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Harassment Advisory Network

The University recognises and values the contribution Harassment Advisors make both to the University and the welfare of its staff/students.


Harassment Advisors are staff and student representatives who have been specially trained to provide support if anyone feels they are being bullied or harassed in any way. Advisors will not be expected to resolve the issues but support employees/students to help empower them to take control of the situation, within an open and supportive culture.

The Harassment Advisory Network will meet three times a year to facilitate mutual support and share their experience for best practice.

Appointment of advisors

Harassment Advisors will be members of staff and a member of the Students' Union who volunteer to be part of the Harassment Advisory Network. Harassment Advisors are accountable to the Director of Human Resources. This role is carried out in addition to an employee's substantive post and therefore does not attract any further remuneration.


Harassment Advisers will receive training on how to support an employee/student who believes they may be suffering harassment, which will include understanding and developing active listening skills and how to advise on the options available to help them address the situation.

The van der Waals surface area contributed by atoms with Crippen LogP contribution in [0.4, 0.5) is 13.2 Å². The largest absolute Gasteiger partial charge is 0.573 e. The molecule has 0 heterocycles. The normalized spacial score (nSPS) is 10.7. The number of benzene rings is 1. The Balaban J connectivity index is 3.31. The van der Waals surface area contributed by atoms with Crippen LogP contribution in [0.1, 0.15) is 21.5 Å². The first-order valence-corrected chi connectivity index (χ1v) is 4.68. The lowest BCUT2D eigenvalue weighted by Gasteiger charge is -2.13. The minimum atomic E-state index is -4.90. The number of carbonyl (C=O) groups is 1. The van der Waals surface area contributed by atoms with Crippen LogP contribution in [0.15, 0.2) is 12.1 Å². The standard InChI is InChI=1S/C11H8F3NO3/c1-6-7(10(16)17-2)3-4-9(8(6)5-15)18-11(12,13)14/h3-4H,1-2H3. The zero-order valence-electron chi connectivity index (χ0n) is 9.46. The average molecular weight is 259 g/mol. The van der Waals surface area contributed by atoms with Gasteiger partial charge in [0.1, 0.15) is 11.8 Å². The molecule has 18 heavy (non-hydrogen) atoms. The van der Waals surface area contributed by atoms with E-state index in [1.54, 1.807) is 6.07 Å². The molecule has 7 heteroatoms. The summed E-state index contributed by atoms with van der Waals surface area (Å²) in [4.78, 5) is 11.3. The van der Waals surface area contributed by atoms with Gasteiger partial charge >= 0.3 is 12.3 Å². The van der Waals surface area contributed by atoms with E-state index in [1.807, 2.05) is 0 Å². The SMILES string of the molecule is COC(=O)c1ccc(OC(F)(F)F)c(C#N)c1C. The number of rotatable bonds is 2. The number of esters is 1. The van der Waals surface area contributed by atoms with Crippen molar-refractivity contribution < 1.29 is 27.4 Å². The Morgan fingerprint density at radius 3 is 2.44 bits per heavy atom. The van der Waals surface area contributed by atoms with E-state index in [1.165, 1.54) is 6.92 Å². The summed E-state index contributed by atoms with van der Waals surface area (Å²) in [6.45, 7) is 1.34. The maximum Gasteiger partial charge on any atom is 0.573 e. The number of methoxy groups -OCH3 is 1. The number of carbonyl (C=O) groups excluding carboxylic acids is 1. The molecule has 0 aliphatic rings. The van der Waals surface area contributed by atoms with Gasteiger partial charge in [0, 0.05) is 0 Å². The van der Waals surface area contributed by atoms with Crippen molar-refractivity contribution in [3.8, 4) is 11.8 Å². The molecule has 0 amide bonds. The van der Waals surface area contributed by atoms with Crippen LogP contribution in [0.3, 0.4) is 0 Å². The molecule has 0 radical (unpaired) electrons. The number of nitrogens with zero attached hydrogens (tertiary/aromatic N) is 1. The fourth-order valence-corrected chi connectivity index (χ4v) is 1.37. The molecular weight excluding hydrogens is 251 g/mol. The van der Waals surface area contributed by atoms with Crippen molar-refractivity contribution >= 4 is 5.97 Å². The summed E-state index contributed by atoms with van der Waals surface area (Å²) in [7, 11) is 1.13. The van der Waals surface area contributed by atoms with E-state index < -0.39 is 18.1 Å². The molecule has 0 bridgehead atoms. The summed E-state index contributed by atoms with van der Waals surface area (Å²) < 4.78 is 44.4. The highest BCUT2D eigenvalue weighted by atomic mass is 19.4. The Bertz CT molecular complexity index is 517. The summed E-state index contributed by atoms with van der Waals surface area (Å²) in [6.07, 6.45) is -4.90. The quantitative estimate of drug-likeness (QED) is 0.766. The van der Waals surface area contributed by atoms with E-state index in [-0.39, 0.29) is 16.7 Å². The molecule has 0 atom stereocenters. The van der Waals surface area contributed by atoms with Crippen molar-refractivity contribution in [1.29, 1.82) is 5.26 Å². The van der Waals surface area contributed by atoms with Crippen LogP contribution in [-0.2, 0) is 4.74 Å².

Harassment advisor's main duties and responsibilities

Person specification



Skills and knowledge


Personal qualities


What to do if approached by an employee/student who believes they are suffering from harassment

If an employee/student approaches you for advice you should:

What to do if asked to support an alleged harasser

If a formal allegation of harassment is made, the alleged harasser may approach an Advisor for support. In this situation as an Advisor you must not pre-judge the situation and reassure the individual that they will be given the opportunity to respond fully to the complaint. The alleged harasser will be provided with a copy of the complaint. Again as an Advisor you should:

What to do/what not to do

What to do What not to do
Remain calm, but show concern. Ensure the member of staff/student that they have done the right thing by sharing the problem and that they are not to blame Do not panic or over-react. Try not to appear shocked, upset or angry
Listen to the employee/student and ask them what they want to do Do not tell the employee/student what to do
Provide the employee/student with information on the options available. Do not make the decision for the employee/ student
Support the employee/student with the decision they make Do not try and deal with the situation yourself
Keep the information shared with you confidential unless there is a risk to other staff and/or students Do not tell work colleagues about the conversation